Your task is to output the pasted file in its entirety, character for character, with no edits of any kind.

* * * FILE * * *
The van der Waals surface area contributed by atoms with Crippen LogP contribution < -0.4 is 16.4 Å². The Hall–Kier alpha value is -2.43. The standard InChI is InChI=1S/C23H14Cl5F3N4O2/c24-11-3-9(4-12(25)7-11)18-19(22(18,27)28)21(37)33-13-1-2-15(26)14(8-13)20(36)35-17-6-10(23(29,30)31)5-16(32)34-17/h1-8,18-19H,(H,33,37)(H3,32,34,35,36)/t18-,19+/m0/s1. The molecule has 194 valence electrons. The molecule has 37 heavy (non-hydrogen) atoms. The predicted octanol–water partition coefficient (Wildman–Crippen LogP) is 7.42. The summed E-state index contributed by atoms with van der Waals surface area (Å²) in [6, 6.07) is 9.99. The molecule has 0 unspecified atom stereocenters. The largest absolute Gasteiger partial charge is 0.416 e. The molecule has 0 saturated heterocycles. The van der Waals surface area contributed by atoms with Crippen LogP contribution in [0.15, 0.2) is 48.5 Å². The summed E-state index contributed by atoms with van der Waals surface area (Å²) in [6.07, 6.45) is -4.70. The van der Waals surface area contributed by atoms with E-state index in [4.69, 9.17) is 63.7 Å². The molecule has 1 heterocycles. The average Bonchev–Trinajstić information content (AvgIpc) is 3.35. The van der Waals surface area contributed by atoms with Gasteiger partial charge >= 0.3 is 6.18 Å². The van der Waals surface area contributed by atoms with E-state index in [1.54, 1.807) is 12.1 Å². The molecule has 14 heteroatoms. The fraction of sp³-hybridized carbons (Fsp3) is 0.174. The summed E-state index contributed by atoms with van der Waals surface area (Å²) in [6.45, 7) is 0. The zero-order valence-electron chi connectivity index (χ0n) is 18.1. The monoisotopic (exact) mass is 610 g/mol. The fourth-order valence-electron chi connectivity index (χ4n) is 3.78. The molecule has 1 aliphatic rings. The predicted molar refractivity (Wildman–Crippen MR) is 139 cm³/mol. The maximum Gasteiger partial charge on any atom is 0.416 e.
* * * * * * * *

The van der Waals surface area contributed by atoms with Crippen LogP contribution < -0.4 is 16.4 Å². The Hall–Kier alpha value is -2.43. The standard InChI is InChI=1S/C23H14Cl5F3N4O2/c24-11-3-9(4-12(25)7-11)18-19(22(18,27)28)21(37)33-13-1-2-15(26)14(8-13)20(36)35-17-6-10(23(29,30)31)5-16(32)34-17/h1-8,18-19H,(H,33,37)(H3,32,34,35,36)/t18-,19+/m0/s1. The molecule has 194 valence electrons. The molecule has 37 heavy (non-hydrogen) atoms. The predicted octanol–water partition coefficient (Wildman–Crippen LogP) is 7.42. The summed E-state index contributed by atoms with van der Waals surface area (Å²) in [6, 6.07) is 9.99. The molecule has 0 unspecified atom stereocenters. The largest absolute Gasteiger partial charge is 0.416 e. The molecule has 0 saturated heterocycles. The van der Waals surface area contributed by atoms with Crippen LogP contribution in [0.15, 0.2) is 48.5 Å². The summed E-state index contributed by atoms with van der Waals surface area (Å²) in [6.07, 6.45) is -4.70. The van der Waals surface area contributed by atoms with E-state index in [4.69, 9.17) is 63.7 Å². The molecule has 1 heterocycles. The average Bonchev–Trinajstić information content (AvgIpc) is 3.35. The van der Waals surface area contributed by atoms with Gasteiger partial charge >= 0.3 is 6.18 Å². The van der Waals surface area contributed by atoms with E-state index in [1.54, 1.807) is 12.1 Å². The molecule has 14 heteroatoms. The fraction of sp³-hybridized carbons (Fsp3) is 0.174. The summed E-state index contributed by atoms with van der Waals surface area (Å²) in [6.45, 7) is 0. The zero-order valence-electron chi connectivity index (χ0n) is 18.1. The monoisotopic (exact) mass is 610 g/mol. The fourth-order valence-electron chi connectivity index (χ4n) is 3.78. The molecule has 1 aliphatic rings. The predicted molar refractivity (Wildman–Crippen MR) is 139 cm³/mol. The maximum Gasteiger partial charge on any atom is 0.416 e.